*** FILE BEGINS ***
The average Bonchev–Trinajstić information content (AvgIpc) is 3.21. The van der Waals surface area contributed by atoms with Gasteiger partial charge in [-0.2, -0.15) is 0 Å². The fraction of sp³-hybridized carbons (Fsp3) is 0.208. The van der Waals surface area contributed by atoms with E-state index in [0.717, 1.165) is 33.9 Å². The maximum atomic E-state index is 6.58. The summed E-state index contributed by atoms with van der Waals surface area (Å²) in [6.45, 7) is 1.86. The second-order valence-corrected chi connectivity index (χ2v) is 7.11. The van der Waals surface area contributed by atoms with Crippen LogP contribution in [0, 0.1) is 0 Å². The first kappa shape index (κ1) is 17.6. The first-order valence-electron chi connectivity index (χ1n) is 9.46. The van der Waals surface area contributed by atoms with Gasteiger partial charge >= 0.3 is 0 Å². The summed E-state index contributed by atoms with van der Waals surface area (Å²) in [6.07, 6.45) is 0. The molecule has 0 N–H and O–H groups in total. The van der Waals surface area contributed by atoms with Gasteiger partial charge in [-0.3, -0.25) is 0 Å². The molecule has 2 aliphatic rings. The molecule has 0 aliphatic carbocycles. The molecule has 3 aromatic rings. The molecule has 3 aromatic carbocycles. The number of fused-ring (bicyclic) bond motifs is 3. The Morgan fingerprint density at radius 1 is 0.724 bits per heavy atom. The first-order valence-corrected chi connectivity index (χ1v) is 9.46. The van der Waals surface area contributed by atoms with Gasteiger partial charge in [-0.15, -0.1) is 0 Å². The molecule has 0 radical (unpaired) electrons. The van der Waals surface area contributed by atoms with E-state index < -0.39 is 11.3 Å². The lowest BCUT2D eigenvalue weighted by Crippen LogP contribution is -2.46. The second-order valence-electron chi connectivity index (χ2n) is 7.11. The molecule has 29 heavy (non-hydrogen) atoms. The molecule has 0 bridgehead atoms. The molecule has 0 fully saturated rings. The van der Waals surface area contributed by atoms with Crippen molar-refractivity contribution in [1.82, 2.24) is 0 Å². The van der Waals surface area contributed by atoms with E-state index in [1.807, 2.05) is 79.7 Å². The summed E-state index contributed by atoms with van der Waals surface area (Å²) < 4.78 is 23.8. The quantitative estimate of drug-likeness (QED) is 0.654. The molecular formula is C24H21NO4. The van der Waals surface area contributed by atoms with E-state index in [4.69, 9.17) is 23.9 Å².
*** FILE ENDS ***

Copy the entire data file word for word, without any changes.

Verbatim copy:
The average Bonchev–Trinajstić information content (AvgIpc) is 3.21. The van der Waals surface area contributed by atoms with Gasteiger partial charge in [-0.2, -0.15) is 0 Å². The fraction of sp³-hybridized carbons (Fsp3) is 0.208. The van der Waals surface area contributed by atoms with E-state index in [0.717, 1.165) is 33.9 Å². The maximum atomic E-state index is 6.58. The summed E-state index contributed by atoms with van der Waals surface area (Å²) in [6.45, 7) is 1.86. The second-order valence-corrected chi connectivity index (χ2v) is 7.11. The van der Waals surface area contributed by atoms with Crippen LogP contribution in [0, 0.1) is 0 Å². The first kappa shape index (κ1) is 17.6. The first-order valence-electron chi connectivity index (χ1n) is 9.46. The van der Waals surface area contributed by atoms with Gasteiger partial charge >= 0.3 is 0 Å². The summed E-state index contributed by atoms with van der Waals surface area (Å²) in [6.07, 6.45) is 0. The molecule has 0 N–H and O–H groups in total. The van der Waals surface area contributed by atoms with Gasteiger partial charge in [-0.3, -0.25) is 0 Å². The molecule has 2 aliphatic rings. The molecule has 0 aliphatic carbocycles. The molecule has 3 aromatic rings. The molecule has 3 aromatic carbocycles. The number of fused-ring (bicyclic) bond motifs is 3. The Morgan fingerprint density at radius 1 is 0.724 bits per heavy atom. The first-order valence-corrected chi connectivity index (χ1v) is 9.46. The van der Waals surface area contributed by atoms with Gasteiger partial charge in [-0.15, -0.1) is 0 Å². The molecule has 0 radical (unpaired) electrons. The van der Waals surface area contributed by atoms with E-state index < -0.39 is 11.3 Å². The lowest BCUT2D eigenvalue weighted by Crippen LogP contribution is -2.46. The second-order valence-electron chi connectivity index (χ2n) is 7.11. The molecule has 29 heavy (non-hydrogen) atoms. The molecule has 0 bridgehead atoms. The molecule has 0 fully saturated rings. The van der Waals surface area contributed by atoms with Crippen molar-refractivity contribution in [1.82, 2.24) is 0 Å². The van der Waals surface area contributed by atoms with E-state index in [1.807, 2.05) is 79.7 Å². The summed E-state index contributed by atoms with van der Waals surface area (Å²) < 4.78 is 23.8. The quantitative estimate of drug-likeness (QED) is 0.654. The molecular formula is C24H21NO4. The van der Waals surface area contributed by atoms with E-state index in [4.69, 9.17) is 23.9 Å².